Written by Jean Shimoguchi
Milton Hamasaki and his late wife, Helen, have been strong supporters and active members of the Mountain View Buddhist Temple Sangha for decades.
Milton was born in Gardena, CA, and grew up in Compton, Gila River Internment Camp, Palo Alto, San Francisco and Sunnyvale. He had three sisters: Alice Adachi, Masako Hamasaki and Margaret Honbo.
He and Helen met in San Francisco in 1956 and were married in 1960. They have three children — Craig (Betty) Hamasaki, Lori (Scott) Leonard and Karen (Danny) Kuniyoshi; and seven grandchildren — Erin and Lauren Hamasaki; Max and Maia Leonard; and Alyssa, Ty and Lia Kuniyoshi
Milton worked at United Airlines for 38 years from 1954 to 1993, first in the Maintenance Department, and then in the Inspection Department. While at United, the family took several trips, flying around the continental United States, mostly on the East Coast, where they were all able to learn about the early history of the United States. He also purchased a 16 ft. trailer and the family explored the West Coast.
Milton and Helen enjoyed their activities with the Temple Sangha. The annual Obon Bazaar has always been a highlight of the year although his biggest challenge was serving as chairman in 1985. He also started the Corn Dog Booth with Yuki Yamamoto and Aggie Hirotsu. After chairing the Obon, he managed the Cultural Exhibit in the YBA Hall, which he subsequently passed to Peter Matsumoto.
Rev. LaVerne Sasaki and Hiroji Kariya asked Milton and Helen to join the Temple in 1972 and both remained strong influencers in the Hamasaki’s lives.
Milton and Helen enjoyed ABA activities and maintained strong friendships with the membership. During his ABA times, Milton coordinated the Angel Island and the annual Bay Meadows Horse Racing trips. Fellow ABA members, Bill and Joan Nishimoto said, “During early ABA days, Milton was our ‘dance master’, teaching us Western line dancing (Elvira) and the fox trot. Milton also loved karaoke singing and belting out Frank Sinatra’s ‘My Way’. At one of ABA’s installation parties, Milton and several of the guys dressed in Hawaiian grass skirts and performed a hula routine, calling themselves “The Dancing Oheso’s (belly buttons).”
In his early years, Milton was very handy. He has his own workshop and made many items that are still in use today. When autos were easy to work on, he did all the maintenance himself. His son, Craig said, “I learned so much about auto maintenance and being handy around the house from my dad.”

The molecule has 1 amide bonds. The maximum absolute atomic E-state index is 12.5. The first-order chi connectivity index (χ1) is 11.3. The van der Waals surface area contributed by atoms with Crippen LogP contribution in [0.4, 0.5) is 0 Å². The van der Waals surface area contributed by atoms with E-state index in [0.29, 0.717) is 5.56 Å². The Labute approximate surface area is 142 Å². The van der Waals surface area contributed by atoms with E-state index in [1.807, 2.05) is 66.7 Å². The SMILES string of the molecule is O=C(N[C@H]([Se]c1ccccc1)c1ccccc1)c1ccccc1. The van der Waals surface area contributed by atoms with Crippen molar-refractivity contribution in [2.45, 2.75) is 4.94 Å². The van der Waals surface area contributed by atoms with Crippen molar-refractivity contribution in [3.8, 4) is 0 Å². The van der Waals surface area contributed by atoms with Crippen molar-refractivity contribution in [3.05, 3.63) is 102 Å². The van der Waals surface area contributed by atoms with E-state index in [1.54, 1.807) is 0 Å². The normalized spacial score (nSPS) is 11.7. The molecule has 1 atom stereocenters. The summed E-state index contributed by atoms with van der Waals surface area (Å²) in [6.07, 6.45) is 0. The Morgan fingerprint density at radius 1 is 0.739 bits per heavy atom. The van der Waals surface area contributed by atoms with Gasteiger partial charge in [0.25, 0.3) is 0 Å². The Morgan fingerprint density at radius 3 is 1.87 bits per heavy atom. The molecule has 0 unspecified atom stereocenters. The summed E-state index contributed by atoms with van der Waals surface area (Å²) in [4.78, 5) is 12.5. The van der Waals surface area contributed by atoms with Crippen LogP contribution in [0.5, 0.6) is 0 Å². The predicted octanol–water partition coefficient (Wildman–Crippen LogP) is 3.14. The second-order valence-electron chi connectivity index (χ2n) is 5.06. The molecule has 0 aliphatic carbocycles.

More Temple Activities
Milton and Helen enjoyed ballroom dancing and going to class with many of their friends.
After retirement, Milton played the ukulele on Tuesday nights at the Yu-Ai-Kai in San Jose. He eventually started bringing his grandchildren, Erin and Lauren, to the classes with him.
The Hamasaki children, spouses and grandchildren continue Milton and Helen’s legacy at the Temple. All of the children attended Dharma School and were active in YBA where Milton would drive them to basketball tournaments and conferences.
The local grandchildren were also Dharma School students and YBA members. Erin said, “I grew up going to YBA and Dharma School and it was great being surrounded by the warm faces who knew my Jichan and Grandma.”
When the Temple started Boy Scout Troop 87, Craig was one of the first members and Milton supported the Scouts by volunteering to drive them to their activities.
Thank You from the Temple
The Mountain View Buddhist Temple thanks the Hamasaki’s for their continued support of the Temple. Sadly, Helen passed away earlier this year but she will be remembered for her smiling face, friendship and commitment to MVBT. Once the COVID restrictions are lifted, we look forward to seeing Milton in person, reminiscing about Mountain View Buddhist Temple activities and looking
toward the future.
Namo Amida Butsu —
With Kindness and Gratitude beyond words